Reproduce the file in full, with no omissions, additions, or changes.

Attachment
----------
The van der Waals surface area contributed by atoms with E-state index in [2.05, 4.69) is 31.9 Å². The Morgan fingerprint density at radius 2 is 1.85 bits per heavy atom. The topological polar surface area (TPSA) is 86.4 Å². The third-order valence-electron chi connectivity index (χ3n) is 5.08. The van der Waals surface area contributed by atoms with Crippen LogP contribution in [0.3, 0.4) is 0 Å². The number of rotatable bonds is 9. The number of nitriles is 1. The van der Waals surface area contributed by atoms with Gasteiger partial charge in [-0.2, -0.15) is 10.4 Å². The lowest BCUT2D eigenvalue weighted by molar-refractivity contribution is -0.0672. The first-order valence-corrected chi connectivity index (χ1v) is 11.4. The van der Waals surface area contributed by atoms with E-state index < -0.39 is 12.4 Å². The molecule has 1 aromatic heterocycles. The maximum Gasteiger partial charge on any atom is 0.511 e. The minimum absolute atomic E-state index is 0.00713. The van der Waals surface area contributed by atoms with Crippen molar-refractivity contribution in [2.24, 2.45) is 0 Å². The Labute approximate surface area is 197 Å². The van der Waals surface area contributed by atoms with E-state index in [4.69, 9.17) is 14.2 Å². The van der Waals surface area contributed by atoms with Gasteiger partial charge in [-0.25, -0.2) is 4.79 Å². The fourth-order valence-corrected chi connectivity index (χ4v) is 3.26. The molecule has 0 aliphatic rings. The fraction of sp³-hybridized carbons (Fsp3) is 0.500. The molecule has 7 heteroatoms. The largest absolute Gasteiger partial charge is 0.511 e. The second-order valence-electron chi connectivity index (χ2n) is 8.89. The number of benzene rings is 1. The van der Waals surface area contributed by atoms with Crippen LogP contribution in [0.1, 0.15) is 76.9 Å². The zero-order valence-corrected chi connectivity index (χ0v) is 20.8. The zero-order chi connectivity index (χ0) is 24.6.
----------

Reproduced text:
The van der Waals surface area contributed by atoms with E-state index in [2.05, 4.69) is 31.9 Å². The Morgan fingerprint density at radius 2 is 1.85 bits per heavy atom. The topological polar surface area (TPSA) is 86.4 Å². The third-order valence-electron chi connectivity index (χ3n) is 5.08. The van der Waals surface area contributed by atoms with Crippen LogP contribution in [0.3, 0.4) is 0 Å². The number of rotatable bonds is 9. The number of nitriles is 1. The van der Waals surface area contributed by atoms with Gasteiger partial charge in [-0.2, -0.15) is 10.4 Å². The lowest BCUT2D eigenvalue weighted by molar-refractivity contribution is -0.0672. The first-order valence-corrected chi connectivity index (χ1v) is 11.4. The van der Waals surface area contributed by atoms with E-state index < -0.39 is 12.4 Å². The molecule has 1 aromatic heterocycles. The maximum Gasteiger partial charge on any atom is 0.511 e. The minimum absolute atomic E-state index is 0.00713. The van der Waals surface area contributed by atoms with Crippen molar-refractivity contribution in [2.24, 2.45) is 0 Å². The Labute approximate surface area is 197 Å². The van der Waals surface area contributed by atoms with E-state index in [4.69, 9.17) is 14.2 Å². The van der Waals surface area contributed by atoms with Gasteiger partial charge in [-0.25, -0.2) is 4.79 Å². The fourth-order valence-corrected chi connectivity index (χ4v) is 3.26. The molecule has 0 aliphatic rings. The fraction of sp³-hybridized carbons (Fsp3) is 0.500. The molecule has 7 heteroatoms. The largest absolute Gasteiger partial charge is 0.511 e. The second-order valence-electron chi connectivity index (χ2n) is 8.89. The number of benzene rings is 1. The van der Waals surface area contributed by atoms with Crippen LogP contribution in [0.1, 0.15) is 76.9 Å². The zero-order valence-corrected chi connectivity index (χ0v) is 20.8. The zero-order chi connectivity index (χ0) is 24.6.